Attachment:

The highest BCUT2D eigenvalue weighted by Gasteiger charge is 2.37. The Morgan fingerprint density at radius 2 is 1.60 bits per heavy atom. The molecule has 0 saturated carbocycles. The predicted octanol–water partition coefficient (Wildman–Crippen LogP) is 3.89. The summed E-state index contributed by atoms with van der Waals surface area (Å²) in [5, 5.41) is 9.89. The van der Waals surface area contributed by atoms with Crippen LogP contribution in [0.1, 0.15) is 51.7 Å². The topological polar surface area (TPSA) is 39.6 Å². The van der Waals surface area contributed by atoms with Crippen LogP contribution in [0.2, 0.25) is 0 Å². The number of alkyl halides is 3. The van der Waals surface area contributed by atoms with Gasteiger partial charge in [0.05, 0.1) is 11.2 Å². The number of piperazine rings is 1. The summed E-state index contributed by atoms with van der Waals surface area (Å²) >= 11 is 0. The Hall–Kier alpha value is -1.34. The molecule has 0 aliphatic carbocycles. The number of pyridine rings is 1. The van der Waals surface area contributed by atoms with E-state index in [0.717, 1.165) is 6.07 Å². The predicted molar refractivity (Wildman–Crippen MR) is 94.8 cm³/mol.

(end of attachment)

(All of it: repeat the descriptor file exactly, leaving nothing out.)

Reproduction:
The highest BCUT2D eigenvalue weighted by Gasteiger charge is 2.37. The Morgan fingerprint density at radius 2 is 1.60 bits per heavy atom. The molecule has 0 saturated carbocycles. The predicted octanol–water partition coefficient (Wildman–Crippen LogP) is 3.89. The summed E-state index contributed by atoms with van der Waals surface area (Å²) in [5, 5.41) is 9.89. The van der Waals surface area contributed by atoms with Crippen LogP contribution in [0.1, 0.15) is 51.7 Å². The topological polar surface area (TPSA) is 39.6 Å². The van der Waals surface area contributed by atoms with Crippen LogP contribution in [0.2, 0.25) is 0 Å². The number of alkyl halides is 3. The van der Waals surface area contributed by atoms with Gasteiger partial charge in [0.05, 0.1) is 11.2 Å². The number of piperazine rings is 1. The summed E-state index contributed by atoms with van der Waals surface area (Å²) >= 11 is 0. The Hall–Kier alpha value is -1.34. The molecule has 0 aliphatic carbocycles. The number of pyridine rings is 1. The van der Waals surface area contributed by atoms with E-state index in [0.717, 1.165) is 6.07 Å². The predicted molar refractivity (Wildman–Crippen MR) is 94.8 cm³/mol.